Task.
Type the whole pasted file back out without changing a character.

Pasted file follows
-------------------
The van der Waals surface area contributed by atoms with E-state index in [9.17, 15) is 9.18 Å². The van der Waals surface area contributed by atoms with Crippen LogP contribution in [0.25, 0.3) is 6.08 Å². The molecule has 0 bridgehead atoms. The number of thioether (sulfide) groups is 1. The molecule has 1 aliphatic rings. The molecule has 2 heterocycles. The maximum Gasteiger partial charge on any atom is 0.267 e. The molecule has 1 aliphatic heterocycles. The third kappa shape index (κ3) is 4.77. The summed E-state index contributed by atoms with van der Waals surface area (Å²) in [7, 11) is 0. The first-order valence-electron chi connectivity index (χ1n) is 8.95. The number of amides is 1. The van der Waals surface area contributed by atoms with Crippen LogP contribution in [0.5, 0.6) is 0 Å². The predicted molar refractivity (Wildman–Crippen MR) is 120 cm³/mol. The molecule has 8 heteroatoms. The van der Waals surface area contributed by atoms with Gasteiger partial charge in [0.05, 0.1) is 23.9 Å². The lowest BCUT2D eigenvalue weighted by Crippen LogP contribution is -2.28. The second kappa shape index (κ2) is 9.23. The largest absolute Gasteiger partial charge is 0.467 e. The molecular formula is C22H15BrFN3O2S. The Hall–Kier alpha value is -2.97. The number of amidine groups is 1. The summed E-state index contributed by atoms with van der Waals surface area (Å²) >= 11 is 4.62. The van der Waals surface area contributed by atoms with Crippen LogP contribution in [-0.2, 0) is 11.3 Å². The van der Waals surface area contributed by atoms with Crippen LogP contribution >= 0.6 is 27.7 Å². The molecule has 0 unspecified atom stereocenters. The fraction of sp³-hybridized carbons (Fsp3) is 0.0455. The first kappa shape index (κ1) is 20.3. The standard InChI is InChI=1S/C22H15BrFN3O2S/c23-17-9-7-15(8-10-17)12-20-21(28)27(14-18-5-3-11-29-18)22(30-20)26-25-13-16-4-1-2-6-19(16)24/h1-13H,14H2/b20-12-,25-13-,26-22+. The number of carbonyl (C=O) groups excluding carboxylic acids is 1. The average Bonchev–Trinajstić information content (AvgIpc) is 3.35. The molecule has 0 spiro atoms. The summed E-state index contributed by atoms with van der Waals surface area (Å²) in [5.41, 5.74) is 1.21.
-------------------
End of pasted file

The van der Waals surface area contributed by atoms with E-state index in [9.17, 15) is 9.18 Å². The van der Waals surface area contributed by atoms with Crippen LogP contribution in [0.25, 0.3) is 6.08 Å². The molecule has 0 bridgehead atoms. The number of thioether (sulfide) groups is 1. The molecule has 1 aliphatic rings. The molecule has 2 heterocycles. The maximum Gasteiger partial charge on any atom is 0.267 e. The molecule has 1 aliphatic heterocycles. The third kappa shape index (κ3) is 4.77. The summed E-state index contributed by atoms with van der Waals surface area (Å²) in [7, 11) is 0. The first-order valence-electron chi connectivity index (χ1n) is 8.95. The number of amides is 1. The van der Waals surface area contributed by atoms with Crippen LogP contribution in [0.5, 0.6) is 0 Å². The predicted molar refractivity (Wildman–Crippen MR) is 120 cm³/mol. The molecule has 8 heteroatoms. The van der Waals surface area contributed by atoms with Gasteiger partial charge in [0.05, 0.1) is 23.9 Å². The lowest BCUT2D eigenvalue weighted by Crippen LogP contribution is -2.28. The second kappa shape index (κ2) is 9.23. The largest absolute Gasteiger partial charge is 0.467 e. The molecular formula is C22H15BrFN3O2S. The Hall–Kier alpha value is -2.97. The number of amidine groups is 1. The summed E-state index contributed by atoms with van der Waals surface area (Å²) >= 11 is 4.62. The van der Waals surface area contributed by atoms with Crippen LogP contribution in [-0.2, 0) is 11.3 Å². The van der Waals surface area contributed by atoms with Crippen LogP contribution >= 0.6 is 27.7 Å². The molecule has 0 unspecified atom stereocenters. The fraction of sp³-hybridized carbons (Fsp3) is 0.0455. The first kappa shape index (κ1) is 20.3. The standard InChI is InChI=1S/C22H15BrFN3O2S/c23-17-9-7-15(8-10-17)12-20-21(28)27(14-18-5-3-11-29-18)22(30-20)26-25-13-16-4-1-2-6-19(16)24/h1-13H,14H2/b20-12-,25-13-,26-22+. The number of carbonyl (C=O) groups excluding carboxylic acids is 1. The average Bonchev–Trinajstić information content (AvgIpc) is 3.35. The molecule has 0 spiro atoms. The summed E-state index contributed by atoms with van der Waals surface area (Å²) in [5.41, 5.74) is 1.21.